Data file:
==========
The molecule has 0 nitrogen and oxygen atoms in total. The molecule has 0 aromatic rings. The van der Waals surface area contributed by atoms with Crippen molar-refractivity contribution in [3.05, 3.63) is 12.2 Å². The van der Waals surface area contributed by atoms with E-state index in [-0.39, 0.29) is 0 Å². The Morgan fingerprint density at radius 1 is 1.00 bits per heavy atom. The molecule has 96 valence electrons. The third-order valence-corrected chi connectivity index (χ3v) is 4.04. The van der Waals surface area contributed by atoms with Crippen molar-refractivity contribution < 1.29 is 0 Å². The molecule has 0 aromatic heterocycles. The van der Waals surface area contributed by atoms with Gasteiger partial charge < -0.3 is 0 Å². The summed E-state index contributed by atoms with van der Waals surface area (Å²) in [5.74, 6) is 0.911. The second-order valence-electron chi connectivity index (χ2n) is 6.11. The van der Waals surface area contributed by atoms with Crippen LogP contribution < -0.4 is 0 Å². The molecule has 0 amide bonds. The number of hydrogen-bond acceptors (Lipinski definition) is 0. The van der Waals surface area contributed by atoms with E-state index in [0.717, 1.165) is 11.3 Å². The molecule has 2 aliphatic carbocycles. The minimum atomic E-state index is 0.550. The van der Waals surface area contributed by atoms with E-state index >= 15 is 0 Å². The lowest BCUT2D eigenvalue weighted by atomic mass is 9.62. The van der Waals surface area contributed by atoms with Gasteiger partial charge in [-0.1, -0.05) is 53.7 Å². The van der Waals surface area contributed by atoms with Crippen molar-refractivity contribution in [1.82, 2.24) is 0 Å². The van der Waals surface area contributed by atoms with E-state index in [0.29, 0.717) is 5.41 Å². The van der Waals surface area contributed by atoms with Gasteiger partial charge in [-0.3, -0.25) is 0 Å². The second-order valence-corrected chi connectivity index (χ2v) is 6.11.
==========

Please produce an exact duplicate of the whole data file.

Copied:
The molecule has 0 nitrogen and oxygen atoms in total. The molecule has 0 aromatic rings. The van der Waals surface area contributed by atoms with Crippen molar-refractivity contribution in [3.05, 3.63) is 12.2 Å². The van der Waals surface area contributed by atoms with E-state index in [-0.39, 0.29) is 0 Å². The Morgan fingerprint density at radius 1 is 1.00 bits per heavy atom. The molecule has 96 valence electrons. The third-order valence-corrected chi connectivity index (χ3v) is 4.04. The van der Waals surface area contributed by atoms with Crippen molar-refractivity contribution < 1.29 is 0 Å². The molecule has 0 aromatic heterocycles. The van der Waals surface area contributed by atoms with Gasteiger partial charge < -0.3 is 0 Å². The summed E-state index contributed by atoms with van der Waals surface area (Å²) in [5.74, 6) is 0.911. The second-order valence-electron chi connectivity index (χ2n) is 6.11. The van der Waals surface area contributed by atoms with Crippen LogP contribution < -0.4 is 0 Å². The molecule has 0 amide bonds. The number of hydrogen-bond acceptors (Lipinski definition) is 0. The van der Waals surface area contributed by atoms with E-state index in [0.717, 1.165) is 11.3 Å². The molecule has 2 aliphatic carbocycles. The minimum atomic E-state index is 0.550. The van der Waals surface area contributed by atoms with E-state index >= 15 is 0 Å². The lowest BCUT2D eigenvalue weighted by atomic mass is 9.62. The van der Waals surface area contributed by atoms with Gasteiger partial charge in [-0.1, -0.05) is 53.7 Å². The van der Waals surface area contributed by atoms with Crippen molar-refractivity contribution in [1.82, 2.24) is 0 Å². The van der Waals surface area contributed by atoms with E-state index in [0.29, 0.717) is 5.41 Å². The van der Waals surface area contributed by atoms with Gasteiger partial charge in [-0.3, -0.25) is 0 Å². The second-order valence-corrected chi connectivity index (χ2v) is 6.11.